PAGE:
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Edited by David Emanuel Andersson, Åke E. Andersson and Charlotta Mellander
Chapter 19: Cultivating Creativity: Market Creation of Agglomeration Economies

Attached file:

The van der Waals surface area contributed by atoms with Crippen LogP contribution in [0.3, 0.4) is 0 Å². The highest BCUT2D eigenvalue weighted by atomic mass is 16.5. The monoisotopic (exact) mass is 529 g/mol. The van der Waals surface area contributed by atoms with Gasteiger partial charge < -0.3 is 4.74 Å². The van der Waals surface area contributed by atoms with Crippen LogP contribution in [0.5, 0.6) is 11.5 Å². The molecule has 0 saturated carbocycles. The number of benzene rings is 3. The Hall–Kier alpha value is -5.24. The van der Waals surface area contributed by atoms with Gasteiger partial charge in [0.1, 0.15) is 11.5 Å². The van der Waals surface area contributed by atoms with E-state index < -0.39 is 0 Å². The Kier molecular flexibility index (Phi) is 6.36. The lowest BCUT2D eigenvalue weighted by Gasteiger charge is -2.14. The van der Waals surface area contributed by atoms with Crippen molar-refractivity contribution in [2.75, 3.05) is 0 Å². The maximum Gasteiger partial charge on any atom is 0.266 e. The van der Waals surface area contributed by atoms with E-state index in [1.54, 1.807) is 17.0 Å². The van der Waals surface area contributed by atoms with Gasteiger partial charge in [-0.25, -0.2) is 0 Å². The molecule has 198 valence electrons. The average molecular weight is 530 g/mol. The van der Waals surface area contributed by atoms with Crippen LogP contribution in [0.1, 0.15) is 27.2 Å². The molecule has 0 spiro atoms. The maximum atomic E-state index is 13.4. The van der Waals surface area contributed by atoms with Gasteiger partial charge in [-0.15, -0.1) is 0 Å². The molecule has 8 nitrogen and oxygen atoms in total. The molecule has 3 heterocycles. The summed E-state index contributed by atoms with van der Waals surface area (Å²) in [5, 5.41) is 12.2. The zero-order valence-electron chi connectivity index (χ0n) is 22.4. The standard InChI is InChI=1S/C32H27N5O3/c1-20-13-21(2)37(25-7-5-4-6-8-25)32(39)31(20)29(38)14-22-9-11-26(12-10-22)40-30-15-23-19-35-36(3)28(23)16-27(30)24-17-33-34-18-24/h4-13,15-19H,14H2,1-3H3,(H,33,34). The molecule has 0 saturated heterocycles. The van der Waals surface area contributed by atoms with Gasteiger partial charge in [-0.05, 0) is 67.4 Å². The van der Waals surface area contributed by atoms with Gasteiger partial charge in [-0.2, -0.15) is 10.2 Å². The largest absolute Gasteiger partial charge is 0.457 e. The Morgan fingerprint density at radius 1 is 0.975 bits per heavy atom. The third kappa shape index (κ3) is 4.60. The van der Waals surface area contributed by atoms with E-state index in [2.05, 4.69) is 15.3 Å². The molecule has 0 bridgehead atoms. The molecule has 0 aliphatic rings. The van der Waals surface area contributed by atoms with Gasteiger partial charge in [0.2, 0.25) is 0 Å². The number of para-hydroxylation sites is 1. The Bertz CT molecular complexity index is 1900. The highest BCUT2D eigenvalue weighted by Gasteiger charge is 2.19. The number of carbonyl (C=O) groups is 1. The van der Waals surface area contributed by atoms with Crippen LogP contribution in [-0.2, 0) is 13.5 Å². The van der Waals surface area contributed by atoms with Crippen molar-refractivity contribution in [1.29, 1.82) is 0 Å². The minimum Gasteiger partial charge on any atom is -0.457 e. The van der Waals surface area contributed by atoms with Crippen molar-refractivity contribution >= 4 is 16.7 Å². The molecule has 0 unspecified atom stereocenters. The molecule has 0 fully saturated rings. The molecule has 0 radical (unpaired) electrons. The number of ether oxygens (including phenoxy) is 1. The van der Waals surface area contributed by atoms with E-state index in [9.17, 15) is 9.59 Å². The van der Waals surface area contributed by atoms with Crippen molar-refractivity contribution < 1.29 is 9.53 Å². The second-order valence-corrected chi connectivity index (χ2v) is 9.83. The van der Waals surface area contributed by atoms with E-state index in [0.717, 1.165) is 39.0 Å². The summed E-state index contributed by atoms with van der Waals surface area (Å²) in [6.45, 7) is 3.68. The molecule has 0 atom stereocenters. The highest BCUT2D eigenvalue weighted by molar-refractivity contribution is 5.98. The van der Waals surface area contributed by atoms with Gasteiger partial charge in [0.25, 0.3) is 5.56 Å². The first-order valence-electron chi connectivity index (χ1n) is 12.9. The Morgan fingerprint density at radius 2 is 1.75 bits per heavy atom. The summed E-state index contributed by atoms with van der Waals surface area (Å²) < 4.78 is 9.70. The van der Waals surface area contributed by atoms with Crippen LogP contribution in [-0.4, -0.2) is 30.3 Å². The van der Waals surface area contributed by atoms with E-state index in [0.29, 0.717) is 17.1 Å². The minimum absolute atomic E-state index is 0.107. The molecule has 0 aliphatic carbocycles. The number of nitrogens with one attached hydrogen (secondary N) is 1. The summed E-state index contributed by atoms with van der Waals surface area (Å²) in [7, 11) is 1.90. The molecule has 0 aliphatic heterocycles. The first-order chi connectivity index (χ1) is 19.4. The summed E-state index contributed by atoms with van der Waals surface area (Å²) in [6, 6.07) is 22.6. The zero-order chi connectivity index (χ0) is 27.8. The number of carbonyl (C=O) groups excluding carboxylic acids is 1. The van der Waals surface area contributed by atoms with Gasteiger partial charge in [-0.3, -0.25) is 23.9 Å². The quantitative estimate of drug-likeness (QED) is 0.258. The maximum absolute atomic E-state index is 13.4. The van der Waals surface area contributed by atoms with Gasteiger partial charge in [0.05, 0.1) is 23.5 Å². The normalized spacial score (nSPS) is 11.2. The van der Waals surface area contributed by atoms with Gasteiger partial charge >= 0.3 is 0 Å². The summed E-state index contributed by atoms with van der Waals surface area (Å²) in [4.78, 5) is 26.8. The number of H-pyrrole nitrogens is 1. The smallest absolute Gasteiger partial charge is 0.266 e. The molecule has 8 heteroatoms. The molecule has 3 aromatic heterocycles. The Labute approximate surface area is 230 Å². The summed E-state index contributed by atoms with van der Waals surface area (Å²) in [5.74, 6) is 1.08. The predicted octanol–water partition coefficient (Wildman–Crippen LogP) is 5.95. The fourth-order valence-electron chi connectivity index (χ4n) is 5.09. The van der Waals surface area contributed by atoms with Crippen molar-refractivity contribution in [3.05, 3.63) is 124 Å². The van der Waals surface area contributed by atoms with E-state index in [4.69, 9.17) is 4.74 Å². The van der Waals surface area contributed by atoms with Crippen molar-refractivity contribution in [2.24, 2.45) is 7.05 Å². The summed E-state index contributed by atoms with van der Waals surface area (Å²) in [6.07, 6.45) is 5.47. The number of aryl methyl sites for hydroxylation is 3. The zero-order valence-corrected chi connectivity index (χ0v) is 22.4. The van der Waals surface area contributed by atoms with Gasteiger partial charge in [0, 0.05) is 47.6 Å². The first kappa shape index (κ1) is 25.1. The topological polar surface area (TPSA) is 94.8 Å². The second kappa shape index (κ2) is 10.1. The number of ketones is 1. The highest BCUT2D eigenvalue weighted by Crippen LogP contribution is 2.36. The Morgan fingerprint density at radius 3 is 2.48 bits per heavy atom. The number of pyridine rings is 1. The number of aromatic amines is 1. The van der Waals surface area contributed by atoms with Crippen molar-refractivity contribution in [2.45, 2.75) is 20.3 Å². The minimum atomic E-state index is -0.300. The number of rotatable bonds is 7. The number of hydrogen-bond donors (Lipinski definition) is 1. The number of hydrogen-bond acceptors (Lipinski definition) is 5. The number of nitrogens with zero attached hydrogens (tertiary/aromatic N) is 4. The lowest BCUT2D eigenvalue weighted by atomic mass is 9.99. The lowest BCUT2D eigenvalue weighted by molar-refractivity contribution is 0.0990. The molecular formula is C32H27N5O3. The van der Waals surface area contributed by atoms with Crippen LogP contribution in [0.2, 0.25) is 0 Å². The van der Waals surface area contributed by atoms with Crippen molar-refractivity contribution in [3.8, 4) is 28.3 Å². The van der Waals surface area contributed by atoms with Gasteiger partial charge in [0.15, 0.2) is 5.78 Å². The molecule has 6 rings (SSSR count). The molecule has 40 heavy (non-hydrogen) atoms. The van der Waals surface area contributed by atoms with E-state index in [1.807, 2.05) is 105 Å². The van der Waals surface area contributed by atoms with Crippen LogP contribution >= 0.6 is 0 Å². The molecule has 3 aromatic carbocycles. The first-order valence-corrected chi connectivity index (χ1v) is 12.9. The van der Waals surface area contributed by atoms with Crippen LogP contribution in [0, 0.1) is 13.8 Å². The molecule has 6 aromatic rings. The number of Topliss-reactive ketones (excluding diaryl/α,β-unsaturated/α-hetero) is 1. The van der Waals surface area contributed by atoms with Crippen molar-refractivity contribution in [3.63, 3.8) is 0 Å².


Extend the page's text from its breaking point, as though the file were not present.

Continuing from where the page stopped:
Randall G. Holcombe* Creativity is contagious. That contagion gives rise to agglomeration economies, and is the reason why policy makers want to implement policies that cultivate creativity in their jurisdictions. Richard Florida (2002, 2005a) has given a good account of the role of cities in cultivating the creative class, because creative people want to be where there are ‘vibrant urban districts, abundant natural amenities, and comfortable suburban “nerdistans” for techies so inclined’ (Florida, 2002, p. 11). There are two related but separate issues involved in cultivating creativity in a particular location: what attracts creative people to a particular location; and what makes people creative? A general theme in this chapter is that the first question has been overemphasized in analyses of the creative class, while the second has been relatively neglected. Beyond a doubt creative individuals desire certain lifestyle amenities where they are living, but those amenities will be attracted to locations where creative people live, so policy makers do not need to focus on the amenities. Rather, public policy should focus on implementing policies that make people creative. WHAT MAKES PEOPLE CREATIVE? Florida (2005a, pp. 3–4, emphasis in original) observes that ‘. . . the single most overlooked – and single most important – element of my theory is that every human being is creative. . . . Tapping and stoking the creative furnace inside every human being is the great challenge of our time.’ But while every person is creative, not everyone is a part of the creative class. Florida (2005a, p. 3) says that...
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